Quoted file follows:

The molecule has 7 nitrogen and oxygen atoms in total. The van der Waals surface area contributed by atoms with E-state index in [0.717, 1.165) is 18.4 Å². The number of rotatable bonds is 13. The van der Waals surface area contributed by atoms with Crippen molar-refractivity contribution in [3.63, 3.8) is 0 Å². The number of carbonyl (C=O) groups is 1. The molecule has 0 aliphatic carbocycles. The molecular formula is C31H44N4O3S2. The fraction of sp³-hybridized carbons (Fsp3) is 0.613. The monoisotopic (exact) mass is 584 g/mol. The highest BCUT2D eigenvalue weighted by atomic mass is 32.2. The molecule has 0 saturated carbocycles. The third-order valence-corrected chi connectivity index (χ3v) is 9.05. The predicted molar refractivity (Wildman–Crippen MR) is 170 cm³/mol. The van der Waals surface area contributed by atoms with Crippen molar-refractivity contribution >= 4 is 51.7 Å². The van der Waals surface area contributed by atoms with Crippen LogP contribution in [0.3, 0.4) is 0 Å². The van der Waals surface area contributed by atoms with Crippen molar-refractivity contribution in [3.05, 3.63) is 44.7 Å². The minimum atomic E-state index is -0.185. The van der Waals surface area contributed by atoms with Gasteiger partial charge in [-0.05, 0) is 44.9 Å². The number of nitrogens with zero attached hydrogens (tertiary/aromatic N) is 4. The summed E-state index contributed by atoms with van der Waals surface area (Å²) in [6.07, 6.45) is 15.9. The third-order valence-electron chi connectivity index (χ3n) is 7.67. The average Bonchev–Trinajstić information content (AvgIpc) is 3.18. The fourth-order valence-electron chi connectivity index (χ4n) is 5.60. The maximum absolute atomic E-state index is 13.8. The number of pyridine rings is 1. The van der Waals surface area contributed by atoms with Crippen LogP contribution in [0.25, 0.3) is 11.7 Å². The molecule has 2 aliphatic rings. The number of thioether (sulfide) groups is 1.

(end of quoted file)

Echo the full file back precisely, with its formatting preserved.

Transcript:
The molecule has 7 nitrogen and oxygen atoms in total. The van der Waals surface area contributed by atoms with E-state index in [0.717, 1.165) is 18.4 Å². The number of rotatable bonds is 13. The van der Waals surface area contributed by atoms with Crippen molar-refractivity contribution in [3.63, 3.8) is 0 Å². The number of carbonyl (C=O) groups is 1. The molecule has 0 aliphatic carbocycles. The molecular formula is C31H44N4O3S2. The fraction of sp³-hybridized carbons (Fsp3) is 0.613. The monoisotopic (exact) mass is 584 g/mol. The highest BCUT2D eigenvalue weighted by atomic mass is 32.2. The molecule has 0 saturated carbocycles. The third-order valence-corrected chi connectivity index (χ3v) is 9.05. The predicted molar refractivity (Wildman–Crippen MR) is 170 cm³/mol. The van der Waals surface area contributed by atoms with Crippen molar-refractivity contribution >= 4 is 51.7 Å². The van der Waals surface area contributed by atoms with Crippen LogP contribution in [0.3, 0.4) is 0 Å². The van der Waals surface area contributed by atoms with Crippen molar-refractivity contribution in [3.05, 3.63) is 44.7 Å². The minimum atomic E-state index is -0.185. The van der Waals surface area contributed by atoms with Gasteiger partial charge in [-0.05, 0) is 44.9 Å². The number of nitrogens with zero attached hydrogens (tertiary/aromatic N) is 4. The summed E-state index contributed by atoms with van der Waals surface area (Å²) in [6.07, 6.45) is 15.9. The third-order valence-electron chi connectivity index (χ3n) is 7.67. The average Bonchev–Trinajstić information content (AvgIpc) is 3.18. The fourth-order valence-electron chi connectivity index (χ4n) is 5.60. The maximum absolute atomic E-state index is 13.8. The number of pyridine rings is 1. The van der Waals surface area contributed by atoms with Crippen LogP contribution in [0.25, 0.3) is 11.7 Å². The molecule has 2 aliphatic rings. The number of thioether (sulfide) groups is 1.